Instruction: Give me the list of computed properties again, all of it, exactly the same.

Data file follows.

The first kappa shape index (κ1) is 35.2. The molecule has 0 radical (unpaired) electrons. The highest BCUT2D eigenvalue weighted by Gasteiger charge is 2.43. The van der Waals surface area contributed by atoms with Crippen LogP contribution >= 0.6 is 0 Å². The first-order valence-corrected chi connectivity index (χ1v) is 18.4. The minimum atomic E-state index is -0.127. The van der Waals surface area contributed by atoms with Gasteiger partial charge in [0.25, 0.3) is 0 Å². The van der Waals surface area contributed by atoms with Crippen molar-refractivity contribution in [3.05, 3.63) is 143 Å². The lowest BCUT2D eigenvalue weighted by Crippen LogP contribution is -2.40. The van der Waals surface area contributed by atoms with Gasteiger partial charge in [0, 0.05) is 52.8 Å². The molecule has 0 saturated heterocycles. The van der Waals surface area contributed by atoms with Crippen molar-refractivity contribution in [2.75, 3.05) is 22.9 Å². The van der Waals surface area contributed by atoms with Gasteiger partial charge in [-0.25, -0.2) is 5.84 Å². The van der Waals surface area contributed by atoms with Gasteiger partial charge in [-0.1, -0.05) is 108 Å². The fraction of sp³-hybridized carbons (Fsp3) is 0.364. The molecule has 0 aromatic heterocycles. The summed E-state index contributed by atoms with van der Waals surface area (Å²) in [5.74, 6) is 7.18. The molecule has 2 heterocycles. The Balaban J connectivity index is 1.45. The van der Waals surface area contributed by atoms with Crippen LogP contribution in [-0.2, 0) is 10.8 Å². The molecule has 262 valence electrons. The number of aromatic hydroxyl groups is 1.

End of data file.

The first kappa shape index (κ1) is 35.2. The molecule has 0 radical (unpaired) electrons. The highest BCUT2D eigenvalue weighted by Gasteiger charge is 2.43. The van der Waals surface area contributed by atoms with Crippen LogP contribution >= 0.6 is 0 Å². The first-order valence-corrected chi connectivity index (χ1v) is 18.4. The minimum atomic E-state index is -0.127. The van der Waals surface area contributed by atoms with Gasteiger partial charge in [0.25, 0.3) is 0 Å². The van der Waals surface area contributed by atoms with Crippen molar-refractivity contribution in [3.05, 3.63) is 143 Å². The lowest BCUT2D eigenvalue weighted by Crippen LogP contribution is -2.40. The van der Waals surface area contributed by atoms with Gasteiger partial charge in [0, 0.05) is 52.8 Å². The molecule has 0 saturated heterocycles. The van der Waals surface area contributed by atoms with Crippen molar-refractivity contribution in [2.75, 3.05) is 22.9 Å². The van der Waals surface area contributed by atoms with Gasteiger partial charge in [-0.25, -0.2) is 5.84 Å². The van der Waals surface area contributed by atoms with Gasteiger partial charge in [-0.1, -0.05) is 108 Å². The fraction of sp³-hybridized carbons (Fsp3) is 0.364. The molecule has 0 aromatic heterocycles. The summed E-state index contributed by atoms with van der Waals surface area (Å²) in [5.74, 6) is 7.18. The molecule has 2 heterocycles. The Balaban J connectivity index is 1.45. The van der Waals surface area contributed by atoms with Crippen LogP contribution in [-0.2, 0) is 10.8 Å². The molecule has 262 valence electrons. The number of aromatic hydroxyl groups is 1.